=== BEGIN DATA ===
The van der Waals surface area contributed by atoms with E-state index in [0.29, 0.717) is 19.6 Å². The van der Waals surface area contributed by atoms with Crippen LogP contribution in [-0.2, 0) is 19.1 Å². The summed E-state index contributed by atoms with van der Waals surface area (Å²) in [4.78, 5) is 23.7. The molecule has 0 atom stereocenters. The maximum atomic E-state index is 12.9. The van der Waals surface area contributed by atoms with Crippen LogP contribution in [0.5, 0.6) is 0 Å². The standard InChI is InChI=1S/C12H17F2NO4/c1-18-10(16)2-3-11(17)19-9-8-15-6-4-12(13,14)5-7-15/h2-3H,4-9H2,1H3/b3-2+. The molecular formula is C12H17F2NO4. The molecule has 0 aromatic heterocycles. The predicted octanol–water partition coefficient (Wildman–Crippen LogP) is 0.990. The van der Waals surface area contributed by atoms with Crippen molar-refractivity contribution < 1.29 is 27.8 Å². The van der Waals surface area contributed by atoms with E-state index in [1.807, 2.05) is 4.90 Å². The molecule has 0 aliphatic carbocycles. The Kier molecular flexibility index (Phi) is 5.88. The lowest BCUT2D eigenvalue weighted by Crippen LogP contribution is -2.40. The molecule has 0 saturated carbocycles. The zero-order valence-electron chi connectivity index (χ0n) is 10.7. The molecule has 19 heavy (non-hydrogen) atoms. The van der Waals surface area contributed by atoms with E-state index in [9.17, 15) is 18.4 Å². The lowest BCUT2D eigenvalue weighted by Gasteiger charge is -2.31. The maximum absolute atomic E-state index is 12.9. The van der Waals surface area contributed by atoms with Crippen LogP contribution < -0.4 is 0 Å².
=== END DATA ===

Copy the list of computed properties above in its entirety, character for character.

The van der Waals surface area contributed by atoms with E-state index in [0.29, 0.717) is 19.6 Å². The van der Waals surface area contributed by atoms with Crippen LogP contribution in [-0.2, 0) is 19.1 Å². The summed E-state index contributed by atoms with van der Waals surface area (Å²) in [4.78, 5) is 23.7. The molecule has 0 atom stereocenters. The maximum atomic E-state index is 12.9. The van der Waals surface area contributed by atoms with Crippen LogP contribution in [0.5, 0.6) is 0 Å². The standard InChI is InChI=1S/C12H17F2NO4/c1-18-10(16)2-3-11(17)19-9-8-15-6-4-12(13,14)5-7-15/h2-3H,4-9H2,1H3/b3-2+. The molecular formula is C12H17F2NO4. The molecule has 0 aromatic heterocycles. The predicted octanol–water partition coefficient (Wildman–Crippen LogP) is 0.990. The van der Waals surface area contributed by atoms with Crippen molar-refractivity contribution < 1.29 is 27.8 Å². The van der Waals surface area contributed by atoms with E-state index in [1.807, 2.05) is 4.90 Å². The molecule has 0 aliphatic carbocycles. The Kier molecular flexibility index (Phi) is 5.88. The lowest BCUT2D eigenvalue weighted by Crippen LogP contribution is -2.40. The molecule has 0 saturated carbocycles. The zero-order valence-electron chi connectivity index (χ0n) is 10.7. The molecule has 19 heavy (non-hydrogen) atoms. The van der Waals surface area contributed by atoms with E-state index in [9.17, 15) is 18.4 Å². The lowest BCUT2D eigenvalue weighted by Gasteiger charge is -2.31. The maximum absolute atomic E-state index is 12.9. The van der Waals surface area contributed by atoms with Crippen LogP contribution < -0.4 is 0 Å².